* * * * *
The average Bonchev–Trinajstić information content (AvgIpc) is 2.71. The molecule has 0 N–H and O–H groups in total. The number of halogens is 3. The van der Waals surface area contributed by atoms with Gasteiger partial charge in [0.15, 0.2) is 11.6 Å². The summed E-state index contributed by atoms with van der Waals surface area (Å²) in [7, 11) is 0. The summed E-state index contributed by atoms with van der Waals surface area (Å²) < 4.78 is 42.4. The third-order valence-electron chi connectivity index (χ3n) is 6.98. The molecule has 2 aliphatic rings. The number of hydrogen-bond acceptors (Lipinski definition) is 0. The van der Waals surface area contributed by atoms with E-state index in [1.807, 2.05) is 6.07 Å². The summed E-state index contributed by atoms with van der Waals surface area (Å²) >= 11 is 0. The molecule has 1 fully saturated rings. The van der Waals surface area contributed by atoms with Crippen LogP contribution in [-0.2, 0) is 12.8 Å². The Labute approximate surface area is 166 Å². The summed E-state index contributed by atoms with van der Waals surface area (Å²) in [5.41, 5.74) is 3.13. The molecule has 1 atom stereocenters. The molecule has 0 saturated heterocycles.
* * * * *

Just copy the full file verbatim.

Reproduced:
The average Bonchev–Trinajstić information content (AvgIpc) is 2.71. The molecule has 0 N–H and O–H groups in total. The number of halogens is 3. The van der Waals surface area contributed by atoms with Gasteiger partial charge in [0.15, 0.2) is 11.6 Å². The summed E-state index contributed by atoms with van der Waals surface area (Å²) in [7, 11) is 0. The summed E-state index contributed by atoms with van der Waals surface area (Å²) < 4.78 is 42.4. The third-order valence-electron chi connectivity index (χ3n) is 6.98. The molecule has 2 aliphatic rings. The number of hydrogen-bond acceptors (Lipinski definition) is 0. The van der Waals surface area contributed by atoms with E-state index in [1.807, 2.05) is 6.07 Å². The summed E-state index contributed by atoms with van der Waals surface area (Å²) >= 11 is 0. The molecule has 1 fully saturated rings. The van der Waals surface area contributed by atoms with Crippen LogP contribution in [-0.2, 0) is 12.8 Å². The Labute approximate surface area is 166 Å². The summed E-state index contributed by atoms with van der Waals surface area (Å²) in [5.41, 5.74) is 3.13. The molecule has 1 atom stereocenters. The molecule has 0 saturated heterocycles.